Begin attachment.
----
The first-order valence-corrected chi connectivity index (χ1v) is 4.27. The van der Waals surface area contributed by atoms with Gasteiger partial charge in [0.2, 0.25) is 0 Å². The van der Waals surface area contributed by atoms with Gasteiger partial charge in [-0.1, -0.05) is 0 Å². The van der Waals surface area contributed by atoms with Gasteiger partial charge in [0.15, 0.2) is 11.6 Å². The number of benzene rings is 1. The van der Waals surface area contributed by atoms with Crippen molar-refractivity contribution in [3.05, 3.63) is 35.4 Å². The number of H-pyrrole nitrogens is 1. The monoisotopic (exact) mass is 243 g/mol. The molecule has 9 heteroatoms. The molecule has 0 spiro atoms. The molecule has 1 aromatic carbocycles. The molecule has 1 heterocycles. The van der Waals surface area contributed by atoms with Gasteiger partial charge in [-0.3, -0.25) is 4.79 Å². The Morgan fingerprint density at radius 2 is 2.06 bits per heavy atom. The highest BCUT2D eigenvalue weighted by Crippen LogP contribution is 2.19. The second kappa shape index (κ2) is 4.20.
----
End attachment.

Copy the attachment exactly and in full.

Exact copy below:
The first-order valence-corrected chi connectivity index (χ1v) is 4.27. The van der Waals surface area contributed by atoms with Gasteiger partial charge in [0.2, 0.25) is 0 Å². The van der Waals surface area contributed by atoms with Gasteiger partial charge in [-0.1, -0.05) is 0 Å². The van der Waals surface area contributed by atoms with Gasteiger partial charge in [0.15, 0.2) is 11.6 Å². The number of benzene rings is 1. The van der Waals surface area contributed by atoms with Crippen molar-refractivity contribution in [3.05, 3.63) is 35.4 Å². The number of H-pyrrole nitrogens is 1. The monoisotopic (exact) mass is 243 g/mol. The molecule has 9 heteroatoms. The molecule has 0 spiro atoms. The molecule has 1 aromatic carbocycles. The molecule has 1 heterocycles. The van der Waals surface area contributed by atoms with Gasteiger partial charge in [-0.3, -0.25) is 4.79 Å². The Morgan fingerprint density at radius 2 is 2.06 bits per heavy atom. The highest BCUT2D eigenvalue weighted by Crippen LogP contribution is 2.19. The second kappa shape index (κ2) is 4.20.